Sep 02, 2020 17:39 UTC

If you remember, it was said that Fakhruddin Eraqi was a prominent Muslim mystic and poet of Farsi language in the 7th century AH (13th century AD) who was born in Komjan village of Hamedan Province. It was also said that he learnt the Qur’an by heart in 9 months at the age of 5.

At the age of 17, Eraqi was a master of all sciences of the day and started teaching in the city of Hamedan. Very soon he left Hamedan for Multan in the Subcontinent to join the pupils of the renowned mystic of the time, Sheikh Baha’uddin Zakaria. Then, he reached a degree in mysticism that Sheikh Zakaria gave his own cloak to Eraqi and he became one of the prominent students of the Sheikh. Later on, he traveled to Mecca, and left there for Konia in today’s Turkey to attend the class of Sheikh Sadruddin Qunavi. Thus, he stayed in Konia till 675 AH when he went to Egypt and then Syria to stay in Damascus till the end of his life. It is said that Eraqi succumbed to a painful and fatal disease when he was 78 or 82 years old. He was buried at Jabal al-Salihiya behind the tomb of Muhyiddin ibn Arabi. Fakhruddin Eraqi has authored several books. This time we are going to dwell upon the features of Fakhruddin Eraqi’s poetry.

Fakhruddin Eraqi’s poetry is what has helped him to catapult to fame. He owes this fame to his inclination to the school of Muhyeddin ibn Arabi and also his special attention to the thoughts of Ahmad Ghazali. Mystic concepts shape the core of his words. Issues like unity of existence, love mixed with pain and escape from sanctimony are the main axes of his poetic school. He is among the last poets who were masters of Farsi Ghazal (lyric). The era of Eraqi, due to different reasons including the impact of the Mongol onslaught, lack of great circles to support men of letters, Qasideh (ode) declined and was replaced by lyric. For this reason, although there are all forms of poetry in Eraqi’s Diwan (collection of poems), most poems are in lyric. In that era, while romantic lyric continued its course, mystic lyric was also pursued by poets the climax of which can be seen in the works of Attar Neishabouri and Fakhruddin Eraqi. In the second half of the 7th century AH, there was no lyric poet who composed out of the domain of Sufism and mysticism. Eraqi is one of the great mystics who have founded their poetry on the salvaging ideals of mysticism. He has used love, chivalry, and escape from sanctimony to shape his poems. The core of his lyrics is mysticism and love, especially the real love. Eraqi founded a school that was based on love and beauty. He tended to the humane criteria of true mysticism to separate his path from the ostentatious mystics. Eraqi was one of the last poets enjoying high skill in lyrics. After Sanaei Ghaznavi, he played the key role in promotion of the quality and quantity of the school of escape from sanctimony.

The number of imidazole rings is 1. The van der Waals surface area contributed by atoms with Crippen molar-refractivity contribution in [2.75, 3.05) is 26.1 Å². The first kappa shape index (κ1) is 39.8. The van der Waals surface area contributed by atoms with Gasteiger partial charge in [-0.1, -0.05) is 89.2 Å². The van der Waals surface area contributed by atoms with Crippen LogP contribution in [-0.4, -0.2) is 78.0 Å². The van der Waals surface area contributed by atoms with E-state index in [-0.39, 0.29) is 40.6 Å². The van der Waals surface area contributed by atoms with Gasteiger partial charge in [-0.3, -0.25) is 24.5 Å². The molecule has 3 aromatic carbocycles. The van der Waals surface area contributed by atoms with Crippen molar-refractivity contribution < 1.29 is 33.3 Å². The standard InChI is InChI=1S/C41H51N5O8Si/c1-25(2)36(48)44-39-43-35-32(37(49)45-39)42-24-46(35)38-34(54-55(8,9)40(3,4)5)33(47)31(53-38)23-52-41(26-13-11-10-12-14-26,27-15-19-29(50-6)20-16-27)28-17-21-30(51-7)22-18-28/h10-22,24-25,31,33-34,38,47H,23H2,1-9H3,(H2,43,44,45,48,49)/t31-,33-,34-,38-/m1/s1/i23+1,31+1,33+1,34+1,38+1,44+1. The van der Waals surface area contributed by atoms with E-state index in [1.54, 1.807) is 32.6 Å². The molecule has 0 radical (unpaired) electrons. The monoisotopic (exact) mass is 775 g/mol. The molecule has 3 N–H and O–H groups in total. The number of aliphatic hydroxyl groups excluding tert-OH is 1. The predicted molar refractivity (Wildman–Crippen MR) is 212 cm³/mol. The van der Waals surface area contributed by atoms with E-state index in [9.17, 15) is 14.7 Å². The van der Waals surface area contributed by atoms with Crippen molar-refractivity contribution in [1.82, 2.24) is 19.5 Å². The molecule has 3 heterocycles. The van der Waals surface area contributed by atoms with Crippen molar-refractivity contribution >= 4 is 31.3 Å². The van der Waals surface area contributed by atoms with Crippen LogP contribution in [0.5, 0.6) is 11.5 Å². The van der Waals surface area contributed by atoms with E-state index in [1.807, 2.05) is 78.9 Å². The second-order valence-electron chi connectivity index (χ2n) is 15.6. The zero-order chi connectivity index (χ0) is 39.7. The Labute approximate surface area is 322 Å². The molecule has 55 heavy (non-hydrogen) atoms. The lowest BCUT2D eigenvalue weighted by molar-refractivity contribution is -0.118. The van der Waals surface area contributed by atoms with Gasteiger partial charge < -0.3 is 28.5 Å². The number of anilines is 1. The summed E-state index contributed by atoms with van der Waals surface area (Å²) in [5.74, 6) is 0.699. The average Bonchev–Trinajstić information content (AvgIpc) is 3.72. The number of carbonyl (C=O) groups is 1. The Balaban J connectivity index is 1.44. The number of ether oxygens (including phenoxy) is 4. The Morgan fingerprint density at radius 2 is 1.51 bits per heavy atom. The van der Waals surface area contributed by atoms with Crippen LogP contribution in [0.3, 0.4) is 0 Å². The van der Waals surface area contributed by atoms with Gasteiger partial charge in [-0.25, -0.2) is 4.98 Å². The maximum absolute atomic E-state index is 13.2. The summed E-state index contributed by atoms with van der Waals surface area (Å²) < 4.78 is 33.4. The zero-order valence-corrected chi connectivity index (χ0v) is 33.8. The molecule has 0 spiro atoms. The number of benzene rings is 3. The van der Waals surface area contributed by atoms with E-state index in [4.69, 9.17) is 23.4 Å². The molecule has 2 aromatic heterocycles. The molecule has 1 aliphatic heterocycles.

Basically, lyric is the best means for mystics and poets to convey the concepts of mysticism and Sufism and also the intellectual and philosophical ideas. Eraqi has dealt with mystic concepts in his prose works, too. But in his lyrics, he has explicated these concepts more beautifully, fervently and eloquently. His poetic works are more voluminous than his prose. However, he has composed his poets in a simple language with short sentences. He says:

عشق شوری در نهاد ما نهاد      جان ما در بوته سودا نهاد

Love made us zealous inwardly

And put our soul in melancholy

Many critics are of the opinion that Eraqi was much more successful in poetry rather than prose. Some maintain that the reason why he has not been so brilliant in prose is that concepts are more fluent and fascinating in the form of poetry. Naturally, poetry is more blended with emotion and imagination rather than thought and wisdom. Prose is written more consciously while poetry is often the outcome of the poet’s solitude. This is evident in the poetry of other languages, too. For instance, when we compare Ibn Farez Mesri with Ibn Arabi, we find that the former has mentioned mystic concepts and teachings in the form of poetry with less consciousness; but the latter has authored his works more consciously. Plainness and fluency of Eraqi’s poetry are such that there are few abstruse and obsolete words and terms in his works. Thus, lofty concepts are often mentioned in his poems in simple and short sentences. For instance, he says,

گرچه ز جهان جوی نداریم        هم سر به جهان فرو نیاریم

Though we haven’t a barley seed in the world,

We’ll not bow to it to let our soul to be sold.           

زآنجا که حساب همت ماست      عالم همه حبه‌ای شماریم

Where our effort is counted highly,

The world we deem as a seed of barley.

خود با دو جهان چه کار مارا      ما شیفتة یکی نگاریم

We don’t heed the two worlds’ love,

As we have a Unique Beloved above.
 

RM/ME

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